(KTEN) — The Oklahoma Legislature has passed a bill that would let nurse practitioners prescribe medication without a doctor's supervision.  

Senate Bill 458 is awaiting the signature of Gov. Kevin Stitt. The measure would give nurse practitioners more autonomy when prescribing medications, which would serve to help patients who are facing financial barriers when seeking medical treatment.

"They're trying to set some guidelines in what they do for that being the prescribing authority as far as auditing charts, looking at different drugs... whereas now there's no guideline," said nurse practitioner Mary Stuard with Oklahoma Integrated Care.

Tasha Preston, a nurse practitioner in both family and psychiatric care, has two masters degrees to her name, and is currently working on her doctorate.

"All advanced practice nurses have a masters or a higher degree, including doctorates, and we are prepared with clinical hours," she said.

As a minimum, the legislation would require that nurse practitioners complete 6,240 hours of practice under a doctor's authority before getting the green light to write prescriptions independently.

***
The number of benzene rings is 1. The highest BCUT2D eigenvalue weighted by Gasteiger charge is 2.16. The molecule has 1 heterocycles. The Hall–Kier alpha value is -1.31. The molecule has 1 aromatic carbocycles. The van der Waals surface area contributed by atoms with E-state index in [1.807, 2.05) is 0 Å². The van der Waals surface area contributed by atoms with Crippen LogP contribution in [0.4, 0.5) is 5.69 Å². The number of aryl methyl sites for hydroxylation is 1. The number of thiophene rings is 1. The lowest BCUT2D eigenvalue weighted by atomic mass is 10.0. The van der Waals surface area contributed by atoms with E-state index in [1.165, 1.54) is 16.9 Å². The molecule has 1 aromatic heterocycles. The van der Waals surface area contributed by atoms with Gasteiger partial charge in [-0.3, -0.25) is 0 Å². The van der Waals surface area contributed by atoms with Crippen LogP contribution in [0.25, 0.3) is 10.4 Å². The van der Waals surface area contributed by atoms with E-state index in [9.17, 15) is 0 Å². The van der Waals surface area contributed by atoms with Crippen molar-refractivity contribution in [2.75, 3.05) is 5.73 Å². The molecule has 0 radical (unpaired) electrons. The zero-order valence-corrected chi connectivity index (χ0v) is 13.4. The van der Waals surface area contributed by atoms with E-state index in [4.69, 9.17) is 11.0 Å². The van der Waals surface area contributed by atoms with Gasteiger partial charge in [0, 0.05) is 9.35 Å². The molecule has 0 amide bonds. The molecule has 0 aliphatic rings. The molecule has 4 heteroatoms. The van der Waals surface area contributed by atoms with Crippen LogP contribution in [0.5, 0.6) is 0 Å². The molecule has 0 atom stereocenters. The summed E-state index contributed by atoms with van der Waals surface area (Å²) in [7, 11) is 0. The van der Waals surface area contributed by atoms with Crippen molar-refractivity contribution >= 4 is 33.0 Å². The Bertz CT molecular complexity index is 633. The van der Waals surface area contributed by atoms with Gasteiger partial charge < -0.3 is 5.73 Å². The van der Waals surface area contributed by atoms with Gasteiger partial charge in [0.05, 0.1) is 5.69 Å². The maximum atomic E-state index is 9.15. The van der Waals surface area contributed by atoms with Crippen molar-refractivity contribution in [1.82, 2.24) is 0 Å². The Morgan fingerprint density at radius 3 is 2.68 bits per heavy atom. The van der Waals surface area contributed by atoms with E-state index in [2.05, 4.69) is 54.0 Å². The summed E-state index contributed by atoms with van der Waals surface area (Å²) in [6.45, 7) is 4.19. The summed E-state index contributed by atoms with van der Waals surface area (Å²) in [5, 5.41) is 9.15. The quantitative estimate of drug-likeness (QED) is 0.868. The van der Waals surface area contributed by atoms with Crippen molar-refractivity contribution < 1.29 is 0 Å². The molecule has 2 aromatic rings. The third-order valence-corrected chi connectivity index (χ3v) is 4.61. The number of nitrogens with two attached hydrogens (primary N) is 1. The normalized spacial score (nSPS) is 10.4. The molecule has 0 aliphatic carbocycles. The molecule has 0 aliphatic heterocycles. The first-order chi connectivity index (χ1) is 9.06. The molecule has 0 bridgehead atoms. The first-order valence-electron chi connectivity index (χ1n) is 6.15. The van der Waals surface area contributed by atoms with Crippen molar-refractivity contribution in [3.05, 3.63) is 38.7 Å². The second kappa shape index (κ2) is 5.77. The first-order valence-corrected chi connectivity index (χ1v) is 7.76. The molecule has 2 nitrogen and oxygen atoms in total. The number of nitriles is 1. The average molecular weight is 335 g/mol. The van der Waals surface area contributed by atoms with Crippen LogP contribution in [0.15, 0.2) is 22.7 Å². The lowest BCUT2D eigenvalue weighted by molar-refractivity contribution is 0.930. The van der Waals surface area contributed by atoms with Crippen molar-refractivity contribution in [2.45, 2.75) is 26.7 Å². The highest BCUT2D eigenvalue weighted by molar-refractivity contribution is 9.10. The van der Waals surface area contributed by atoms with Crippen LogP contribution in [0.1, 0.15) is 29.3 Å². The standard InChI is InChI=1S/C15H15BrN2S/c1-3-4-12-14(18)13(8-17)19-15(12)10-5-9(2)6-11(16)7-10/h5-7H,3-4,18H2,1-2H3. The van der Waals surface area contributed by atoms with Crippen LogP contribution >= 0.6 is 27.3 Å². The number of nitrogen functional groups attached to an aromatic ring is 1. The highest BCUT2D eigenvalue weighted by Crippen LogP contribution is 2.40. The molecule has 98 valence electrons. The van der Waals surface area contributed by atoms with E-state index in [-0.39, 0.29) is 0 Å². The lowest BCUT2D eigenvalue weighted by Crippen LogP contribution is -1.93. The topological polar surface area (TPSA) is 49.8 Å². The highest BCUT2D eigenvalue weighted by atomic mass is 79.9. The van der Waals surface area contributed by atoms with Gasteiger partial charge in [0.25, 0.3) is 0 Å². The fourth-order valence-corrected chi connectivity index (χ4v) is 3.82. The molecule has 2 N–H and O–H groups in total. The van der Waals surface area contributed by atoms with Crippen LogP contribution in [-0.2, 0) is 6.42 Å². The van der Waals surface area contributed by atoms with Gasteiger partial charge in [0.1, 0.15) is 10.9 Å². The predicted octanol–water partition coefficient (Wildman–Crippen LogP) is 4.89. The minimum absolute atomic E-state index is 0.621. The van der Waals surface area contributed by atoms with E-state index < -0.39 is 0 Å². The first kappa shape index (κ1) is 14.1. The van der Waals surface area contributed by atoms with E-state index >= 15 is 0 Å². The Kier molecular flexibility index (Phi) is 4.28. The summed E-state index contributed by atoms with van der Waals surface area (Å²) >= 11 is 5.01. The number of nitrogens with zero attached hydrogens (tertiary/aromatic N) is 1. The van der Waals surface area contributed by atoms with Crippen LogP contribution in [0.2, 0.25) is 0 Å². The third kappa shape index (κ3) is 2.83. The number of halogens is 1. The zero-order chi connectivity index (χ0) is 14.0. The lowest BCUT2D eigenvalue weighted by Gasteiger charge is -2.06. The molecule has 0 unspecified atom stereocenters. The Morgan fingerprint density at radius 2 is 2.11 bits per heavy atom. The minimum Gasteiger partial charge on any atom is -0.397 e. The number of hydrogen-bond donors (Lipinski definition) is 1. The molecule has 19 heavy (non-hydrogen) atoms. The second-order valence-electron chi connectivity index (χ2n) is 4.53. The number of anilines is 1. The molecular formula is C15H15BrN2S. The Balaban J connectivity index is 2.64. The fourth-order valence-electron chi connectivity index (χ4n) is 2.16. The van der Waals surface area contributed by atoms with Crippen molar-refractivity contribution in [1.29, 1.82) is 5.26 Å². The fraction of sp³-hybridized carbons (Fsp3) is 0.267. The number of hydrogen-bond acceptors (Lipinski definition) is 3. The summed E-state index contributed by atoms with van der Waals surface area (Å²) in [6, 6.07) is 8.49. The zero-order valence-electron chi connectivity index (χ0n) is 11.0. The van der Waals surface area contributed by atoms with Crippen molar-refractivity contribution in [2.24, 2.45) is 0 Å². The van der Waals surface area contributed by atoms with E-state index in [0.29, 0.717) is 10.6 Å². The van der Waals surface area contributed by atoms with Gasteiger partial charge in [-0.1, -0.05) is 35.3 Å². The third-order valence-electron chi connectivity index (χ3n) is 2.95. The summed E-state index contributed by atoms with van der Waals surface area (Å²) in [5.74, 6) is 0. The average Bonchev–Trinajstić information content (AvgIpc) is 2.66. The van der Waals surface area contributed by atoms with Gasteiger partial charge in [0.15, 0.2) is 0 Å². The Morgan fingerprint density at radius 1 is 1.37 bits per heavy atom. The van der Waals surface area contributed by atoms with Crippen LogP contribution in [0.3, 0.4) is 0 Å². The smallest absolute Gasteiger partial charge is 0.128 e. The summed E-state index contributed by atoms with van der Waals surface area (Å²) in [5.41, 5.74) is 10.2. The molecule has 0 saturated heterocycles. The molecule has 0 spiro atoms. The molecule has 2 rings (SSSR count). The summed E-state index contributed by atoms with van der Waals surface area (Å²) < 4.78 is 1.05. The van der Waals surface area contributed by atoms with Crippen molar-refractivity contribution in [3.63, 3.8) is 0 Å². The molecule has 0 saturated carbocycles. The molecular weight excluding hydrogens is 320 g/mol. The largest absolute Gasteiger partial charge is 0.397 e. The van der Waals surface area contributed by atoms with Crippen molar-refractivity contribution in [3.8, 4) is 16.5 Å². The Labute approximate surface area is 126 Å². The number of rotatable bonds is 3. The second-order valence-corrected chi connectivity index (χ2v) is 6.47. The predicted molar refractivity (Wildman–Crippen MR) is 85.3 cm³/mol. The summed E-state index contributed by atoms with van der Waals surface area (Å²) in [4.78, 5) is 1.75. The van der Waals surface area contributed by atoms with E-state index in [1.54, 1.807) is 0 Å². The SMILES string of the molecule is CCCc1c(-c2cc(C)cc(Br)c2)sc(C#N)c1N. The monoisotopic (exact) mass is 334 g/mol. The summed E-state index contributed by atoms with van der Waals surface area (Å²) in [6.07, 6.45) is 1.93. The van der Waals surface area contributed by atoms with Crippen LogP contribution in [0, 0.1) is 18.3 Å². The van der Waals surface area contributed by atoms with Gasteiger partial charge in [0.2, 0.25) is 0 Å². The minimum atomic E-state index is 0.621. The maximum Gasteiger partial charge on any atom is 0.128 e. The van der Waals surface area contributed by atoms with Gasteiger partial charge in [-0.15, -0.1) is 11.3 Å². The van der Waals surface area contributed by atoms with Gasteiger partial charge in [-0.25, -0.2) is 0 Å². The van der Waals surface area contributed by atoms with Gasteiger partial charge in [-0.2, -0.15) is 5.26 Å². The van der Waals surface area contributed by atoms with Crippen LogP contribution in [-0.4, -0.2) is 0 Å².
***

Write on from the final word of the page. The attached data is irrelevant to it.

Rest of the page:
"Approximately equates to about three years of practice that we would be under a supervising physician, and then after that three years we would be able to petition the Board of Nursing to lift it off our licensure," Preston explained.

State Rep. Tammy Townley (R-District 48) voiced her support as co-author of the bill.

"It's important to recognize that ARPNs have been granted full practice authority in the Veterans Affairs system since 2016, demonstrating their capacity to provide high quality care independently," she said in a written statement. 

"I just can't emphasize enough how much it opens up access to rural communities in Oklahoma," Preston added.